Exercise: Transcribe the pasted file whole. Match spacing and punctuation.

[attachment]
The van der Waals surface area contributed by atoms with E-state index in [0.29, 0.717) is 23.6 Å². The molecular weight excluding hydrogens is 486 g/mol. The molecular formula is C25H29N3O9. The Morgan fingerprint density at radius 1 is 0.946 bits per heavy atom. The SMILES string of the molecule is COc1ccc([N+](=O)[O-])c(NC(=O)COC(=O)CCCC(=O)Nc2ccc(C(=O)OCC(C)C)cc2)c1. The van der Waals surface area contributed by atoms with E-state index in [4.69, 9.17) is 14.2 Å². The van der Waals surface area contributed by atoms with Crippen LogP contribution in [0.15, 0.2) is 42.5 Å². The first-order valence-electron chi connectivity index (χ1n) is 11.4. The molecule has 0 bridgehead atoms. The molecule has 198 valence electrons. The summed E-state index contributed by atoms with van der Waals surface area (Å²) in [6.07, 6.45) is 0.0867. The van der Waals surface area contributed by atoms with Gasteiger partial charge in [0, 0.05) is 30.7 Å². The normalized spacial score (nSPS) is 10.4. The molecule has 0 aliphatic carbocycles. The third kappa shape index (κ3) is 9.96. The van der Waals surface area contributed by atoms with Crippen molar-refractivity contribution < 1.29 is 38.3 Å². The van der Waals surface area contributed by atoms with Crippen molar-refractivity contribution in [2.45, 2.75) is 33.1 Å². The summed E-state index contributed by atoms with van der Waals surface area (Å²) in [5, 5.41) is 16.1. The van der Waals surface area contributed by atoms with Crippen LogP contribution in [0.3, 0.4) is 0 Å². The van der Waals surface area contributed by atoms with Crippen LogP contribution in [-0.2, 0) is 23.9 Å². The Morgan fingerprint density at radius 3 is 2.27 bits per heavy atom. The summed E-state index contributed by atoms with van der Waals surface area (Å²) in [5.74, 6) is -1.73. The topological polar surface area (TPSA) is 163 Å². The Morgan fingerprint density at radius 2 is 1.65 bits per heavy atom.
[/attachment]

The van der Waals surface area contributed by atoms with E-state index in [0.29, 0.717) is 23.6 Å². The molecular weight excluding hydrogens is 486 g/mol. The molecular formula is C25H29N3O9. The Morgan fingerprint density at radius 1 is 0.946 bits per heavy atom. The SMILES string of the molecule is COc1ccc([N+](=O)[O-])c(NC(=O)COC(=O)CCCC(=O)Nc2ccc(C(=O)OCC(C)C)cc2)c1. The van der Waals surface area contributed by atoms with E-state index in [4.69, 9.17) is 14.2 Å². The van der Waals surface area contributed by atoms with Crippen LogP contribution in [0.15, 0.2) is 42.5 Å². The first-order valence-electron chi connectivity index (χ1n) is 11.4. The molecule has 0 bridgehead atoms. The molecule has 198 valence electrons. The summed E-state index contributed by atoms with van der Waals surface area (Å²) in [6.07, 6.45) is 0.0867. The van der Waals surface area contributed by atoms with Gasteiger partial charge in [0, 0.05) is 30.7 Å². The normalized spacial score (nSPS) is 10.4. The molecule has 0 aliphatic carbocycles. The third kappa shape index (κ3) is 9.96. The van der Waals surface area contributed by atoms with Crippen molar-refractivity contribution < 1.29 is 38.3 Å². The van der Waals surface area contributed by atoms with Crippen molar-refractivity contribution in [2.45, 2.75) is 33.1 Å². The summed E-state index contributed by atoms with van der Waals surface area (Å²) in [5, 5.41) is 16.1. The van der Waals surface area contributed by atoms with Crippen LogP contribution in [0.3, 0.4) is 0 Å². The van der Waals surface area contributed by atoms with Crippen LogP contribution in [-0.2, 0) is 23.9 Å². The Morgan fingerprint density at radius 3 is 2.27 bits per heavy atom. The summed E-state index contributed by atoms with van der Waals surface area (Å²) in [5.74, 6) is -1.73. The topological polar surface area (TPSA) is 163 Å². The Morgan fingerprint density at radius 2 is 1.65 bits per heavy atom.